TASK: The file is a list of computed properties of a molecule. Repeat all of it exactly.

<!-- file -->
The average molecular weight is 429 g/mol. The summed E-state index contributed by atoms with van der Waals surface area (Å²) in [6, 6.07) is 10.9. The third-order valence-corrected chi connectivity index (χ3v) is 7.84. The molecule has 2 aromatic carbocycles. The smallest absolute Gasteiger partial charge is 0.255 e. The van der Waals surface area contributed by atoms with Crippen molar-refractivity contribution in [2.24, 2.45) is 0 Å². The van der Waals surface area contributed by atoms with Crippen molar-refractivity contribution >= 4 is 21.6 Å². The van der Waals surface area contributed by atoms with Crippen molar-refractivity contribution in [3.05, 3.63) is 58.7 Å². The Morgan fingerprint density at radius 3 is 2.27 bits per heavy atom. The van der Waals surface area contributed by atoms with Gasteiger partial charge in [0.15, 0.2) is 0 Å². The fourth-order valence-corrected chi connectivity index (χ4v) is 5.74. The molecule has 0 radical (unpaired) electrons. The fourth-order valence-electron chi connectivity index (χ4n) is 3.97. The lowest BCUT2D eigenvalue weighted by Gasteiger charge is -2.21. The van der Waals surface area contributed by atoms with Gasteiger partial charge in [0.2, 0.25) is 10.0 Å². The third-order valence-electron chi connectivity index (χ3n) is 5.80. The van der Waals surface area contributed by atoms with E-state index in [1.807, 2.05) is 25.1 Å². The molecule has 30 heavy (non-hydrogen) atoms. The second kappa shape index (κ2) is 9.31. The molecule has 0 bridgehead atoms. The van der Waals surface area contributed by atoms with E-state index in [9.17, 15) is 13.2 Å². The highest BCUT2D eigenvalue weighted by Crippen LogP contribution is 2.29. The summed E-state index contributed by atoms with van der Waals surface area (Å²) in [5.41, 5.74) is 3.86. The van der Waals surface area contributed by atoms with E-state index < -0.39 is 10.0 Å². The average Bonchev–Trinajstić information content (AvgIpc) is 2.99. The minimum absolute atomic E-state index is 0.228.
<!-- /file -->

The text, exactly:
The average molecular weight is 429 g/mol. The summed E-state index contributed by atoms with van der Waals surface area (Å²) in [6, 6.07) is 10.9. The third-order valence-corrected chi connectivity index (χ3v) is 7.84. The molecule has 2 aromatic carbocycles. The smallest absolute Gasteiger partial charge is 0.255 e. The van der Waals surface area contributed by atoms with Crippen molar-refractivity contribution in [2.24, 2.45) is 0 Å². The van der Waals surface area contributed by atoms with Crippen molar-refractivity contribution >= 4 is 21.6 Å². The van der Waals surface area contributed by atoms with Crippen molar-refractivity contribution in [3.05, 3.63) is 58.7 Å². The Morgan fingerprint density at radius 3 is 2.27 bits per heavy atom. The van der Waals surface area contributed by atoms with Gasteiger partial charge in [0.15, 0.2) is 0 Å². The fourth-order valence-corrected chi connectivity index (χ4v) is 5.74. The molecule has 0 radical (unpaired) electrons. The fourth-order valence-electron chi connectivity index (χ4n) is 3.97. The lowest BCUT2D eigenvalue weighted by Gasteiger charge is -2.21. The van der Waals surface area contributed by atoms with Gasteiger partial charge in [0.2, 0.25) is 10.0 Å². The third-order valence-electron chi connectivity index (χ3n) is 5.80. The van der Waals surface area contributed by atoms with E-state index in [1.807, 2.05) is 25.1 Å². The molecule has 30 heavy (non-hydrogen) atoms. The second kappa shape index (κ2) is 9.31. The molecule has 0 bridgehead atoms. The van der Waals surface area contributed by atoms with E-state index in [9.17, 15) is 13.2 Å². The highest BCUT2D eigenvalue weighted by Crippen LogP contribution is 2.29. The summed E-state index contributed by atoms with van der Waals surface area (Å²) in [5.41, 5.74) is 3.86. The van der Waals surface area contributed by atoms with E-state index < -0.39 is 10.0 Å². The average Bonchev–Trinajstić information content (AvgIpc) is 2.99. The minimum absolute atomic E-state index is 0.228.